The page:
Recovery Residences Seen as Aide to Long-Term Recovery

narrAs reported by Alcoholism & Drug Abuse Weekly, community psychologists have issued a statement in support of sober living homes.

The National Association of Recovery Residences (NARR) teamed with the Society for Community Research and Action (SCRA) and issued a policy statement in support of the positive impact this level of care can have in long-term sobriety. It covered, in part, the notion that more funding be made available to grant access to recovery residences.

According to their website, NARR works toward creating, evaluating and improving recovery residence standards and quality measures. It also provides a uniform nomenclature for recovery residences, a forum for exchanging ideas, technical assistance, problem solving, training and public policy development. There are many state chapters of the association that work to oversee members in their local areas.

There are many cases where clients are finished with their initial residential treatment, but still would benefit from a monitored and structured environment where they can begin to transition back into a regular life while also continuing to receive guidance. There are different levels of recovery residences ranging from peer run to monitored, supervised and finally a service provider. The level of care, supervision and clinical services increase from levels one through four.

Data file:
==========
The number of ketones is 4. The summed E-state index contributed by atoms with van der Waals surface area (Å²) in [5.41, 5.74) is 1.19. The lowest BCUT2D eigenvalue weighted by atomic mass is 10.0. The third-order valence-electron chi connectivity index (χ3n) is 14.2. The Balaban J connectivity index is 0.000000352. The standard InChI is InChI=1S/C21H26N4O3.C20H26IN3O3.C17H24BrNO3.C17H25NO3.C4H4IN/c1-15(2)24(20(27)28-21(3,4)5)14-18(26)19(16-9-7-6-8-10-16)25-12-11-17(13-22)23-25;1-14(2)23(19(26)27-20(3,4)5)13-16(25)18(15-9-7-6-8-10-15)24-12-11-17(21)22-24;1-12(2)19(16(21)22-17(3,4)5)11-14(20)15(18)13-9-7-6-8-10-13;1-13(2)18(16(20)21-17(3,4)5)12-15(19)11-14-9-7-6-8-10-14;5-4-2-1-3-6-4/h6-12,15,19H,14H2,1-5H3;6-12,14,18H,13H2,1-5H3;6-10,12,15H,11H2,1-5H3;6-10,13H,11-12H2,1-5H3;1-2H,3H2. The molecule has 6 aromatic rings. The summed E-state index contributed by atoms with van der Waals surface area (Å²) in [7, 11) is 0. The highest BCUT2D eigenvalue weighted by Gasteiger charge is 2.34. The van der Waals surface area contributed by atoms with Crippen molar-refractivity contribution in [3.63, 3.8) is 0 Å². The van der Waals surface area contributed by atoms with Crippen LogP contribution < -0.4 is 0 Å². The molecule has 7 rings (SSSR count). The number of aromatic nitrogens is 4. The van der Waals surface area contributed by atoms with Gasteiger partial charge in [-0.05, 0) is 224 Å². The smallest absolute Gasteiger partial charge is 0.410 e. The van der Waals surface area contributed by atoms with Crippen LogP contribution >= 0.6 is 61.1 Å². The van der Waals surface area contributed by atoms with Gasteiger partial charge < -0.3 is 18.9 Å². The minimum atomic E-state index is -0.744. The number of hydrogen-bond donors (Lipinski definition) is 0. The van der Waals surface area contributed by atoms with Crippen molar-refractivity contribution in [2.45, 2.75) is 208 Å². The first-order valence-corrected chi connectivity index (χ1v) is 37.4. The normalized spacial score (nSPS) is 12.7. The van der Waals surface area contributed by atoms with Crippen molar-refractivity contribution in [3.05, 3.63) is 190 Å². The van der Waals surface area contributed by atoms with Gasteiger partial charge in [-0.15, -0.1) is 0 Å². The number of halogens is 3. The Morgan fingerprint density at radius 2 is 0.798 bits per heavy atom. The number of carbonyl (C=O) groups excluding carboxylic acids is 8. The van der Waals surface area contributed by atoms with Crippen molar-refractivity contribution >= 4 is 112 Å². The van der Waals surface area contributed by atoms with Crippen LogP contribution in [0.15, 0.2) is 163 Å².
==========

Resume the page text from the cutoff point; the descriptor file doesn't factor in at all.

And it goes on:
Sometimes it can be a difficult shift for clients to go from an inpatient program to regular outpatient services, if any at all. Recovery residences can help by providing long-term support while an individual regains his or her full stability.

Mike Loverde

As a Certified Intervention Professional (CIP), member of NAATP, NAADAC, and accredited by the Pennsylvania Certification Board, Mike Loverde knows first-hand what it’s like to live life with addiction. By overcoming it, he had a calling to work with others who struggle with drug and alcohol addictions—the people who use and the families who feel helpless watching them decay.

With thousands of interventions across the United States done and many more to come, Loverde continues to own the intervention space, since 2005, by working with medical doctors, psychiatrists, psychologists and others who need expert assistance for their patients who need intervention. To further his impact on behavioral health and maximize intervention effectiveness, Loverde is near completion of a Masters in Addiction Studies (MHS) accreditation, as well as a Licensed Independent Substance Abuse Counselor (LISAC), and is committed to attaining the designation of a Licensed Professional Counselor (LPC).

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